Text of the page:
Peter Coleman: Wise words in Broatch 'book of confusables'

Peter Coleman: Wise words in Broatch 'book of confusables'

Words matter, and the ringing warning of Leslie Sellers to beware of 'well known' lest you should descend to the redundancy of 'Jesus Christ, the well-known evangelist' still resounds with me, half-a century after The Simple Subs Book and Doing it in Style were published (writes Peter Coleman).

I'm a pedant when it comes to words, and not the only one in the house: my wife Maggie and I each brought a copy of the Sellers tomes to the marriage.

Which makes Mark Broatch's new Word to the Wise most welcome, especially when - as he points out - "we are all writers today". It's not a style book - though goodness knows we could do with one - perhaps as an alternative to the News Corp version - but rather a guard against using the wrong word through simple lack of understanding.

It should be obligatory reading for newcomers to publishing and older commentators who lack the knowledge or sadly, simply don't care. Both - and the likes of ABC Think Tank host Paul McDermott - have an obligation not to spread their ignorance abroad.

Exisle Publishing describes New Zealander Broatch as "a journalist, editor and all-round language nerd", and that's possibly exactly what our industry and the broader media needs.

As natural language processing by "bots" becomes more widespread, it's good to have the context that defines 'taught', 'taut', 'tort' and 'torte' explained... and for that matter, as the sleeve notes continue, 'corny' or 'cheesy' and 'angst' and 'ennui'.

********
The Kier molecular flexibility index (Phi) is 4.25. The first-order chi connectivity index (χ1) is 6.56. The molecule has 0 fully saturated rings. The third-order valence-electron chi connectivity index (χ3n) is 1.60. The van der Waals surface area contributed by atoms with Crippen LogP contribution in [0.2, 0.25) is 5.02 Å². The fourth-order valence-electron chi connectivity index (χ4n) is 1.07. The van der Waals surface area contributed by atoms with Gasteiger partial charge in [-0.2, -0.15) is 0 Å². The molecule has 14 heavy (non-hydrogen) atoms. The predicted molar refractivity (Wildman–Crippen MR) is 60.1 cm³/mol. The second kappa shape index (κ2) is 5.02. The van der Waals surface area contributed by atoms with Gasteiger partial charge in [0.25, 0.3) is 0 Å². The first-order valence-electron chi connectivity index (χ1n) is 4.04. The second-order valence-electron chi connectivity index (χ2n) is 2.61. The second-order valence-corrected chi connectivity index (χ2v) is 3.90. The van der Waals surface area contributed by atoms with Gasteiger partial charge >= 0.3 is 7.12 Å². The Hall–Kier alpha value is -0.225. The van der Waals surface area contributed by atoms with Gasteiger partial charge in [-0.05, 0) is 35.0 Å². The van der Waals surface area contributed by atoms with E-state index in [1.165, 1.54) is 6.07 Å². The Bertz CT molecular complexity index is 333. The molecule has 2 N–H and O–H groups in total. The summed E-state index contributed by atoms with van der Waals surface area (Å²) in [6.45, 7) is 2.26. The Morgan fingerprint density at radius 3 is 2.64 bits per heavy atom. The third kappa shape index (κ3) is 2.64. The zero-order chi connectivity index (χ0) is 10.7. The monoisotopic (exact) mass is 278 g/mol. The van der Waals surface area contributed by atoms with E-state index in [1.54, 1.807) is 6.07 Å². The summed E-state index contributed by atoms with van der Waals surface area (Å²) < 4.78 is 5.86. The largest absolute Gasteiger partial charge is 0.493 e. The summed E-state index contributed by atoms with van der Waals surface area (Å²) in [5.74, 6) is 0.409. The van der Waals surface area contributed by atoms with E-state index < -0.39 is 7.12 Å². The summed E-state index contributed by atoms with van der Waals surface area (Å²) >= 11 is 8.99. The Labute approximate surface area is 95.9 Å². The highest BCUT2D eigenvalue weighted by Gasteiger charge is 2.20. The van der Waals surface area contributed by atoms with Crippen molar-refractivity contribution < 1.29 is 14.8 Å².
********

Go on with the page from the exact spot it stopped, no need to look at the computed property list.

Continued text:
In as likeable way as possible.

Broatch himself calls it a book of confusables, and the bulk of this slim volume is an A-Z of confusable words, from abrogate (end or abolish) and arrogate (take or claim) - with surrogate thrown in for good measure - to wreak (cause damage), reek (smell) and wreck, 145 pages later.

Importantly, the reminders constitute a crash course in vocabulary extension, and are supported by three pages of unusual plurals, a page of clich├ęd streets - think Grub Street and skid row - and an alphabetical list of misspelled words across five pages.

Social media abbreviations - a dynamic category Broatch may have difficulty keeping up with - also gets its own section, from AFAIK (as far as I know) to YW (you're welcome). While some, such as the ubiquitous WTF may be best left as initials, it would be good to think that readers' interest might lure them further in.

There's so much here from which journalists - including a few on mass-circulation publications - could benefit. The difference between 'dependent' and 'dependant', 'descendant' and 'descendent, between 'desert' and 'dessert', and where to use 'passed' and 'past', for example. And how to avoid 'whom' - which Broatch finds fussy - by flipping a sentence around to make 'who' acceptable; and 'while' instead of 'whilst' which he describes as an attempt to be literary.

A valuable opening chapter explains how to write "what you mean to say", mentioning Amazon boss - and Washington Post owner - Jeff Bezos' demand that executives should compose "narrative" memos rather than resorting to PowerPoint bullets.

There's also advice on rewriting: Hemingway's 39 attempts at the end of Farewell to Arms, to "relax the prose" and the much-attributed "kill your darlings", which is an reference to the importance of editing your text. And the importance of not dangling... your participles, that is.

Something that might encourage greater understanding of - and avoid - the "greengocer's apostrophe" would be welcome but I didn't find it. So far, of course, I've merely 'riffled' through the book's 181 pages - as in casually looked at them. I may be tempted to 'rifle' them later.

Published in September 2018, Word to the Wise (RRP $29.99) is from and booksellers.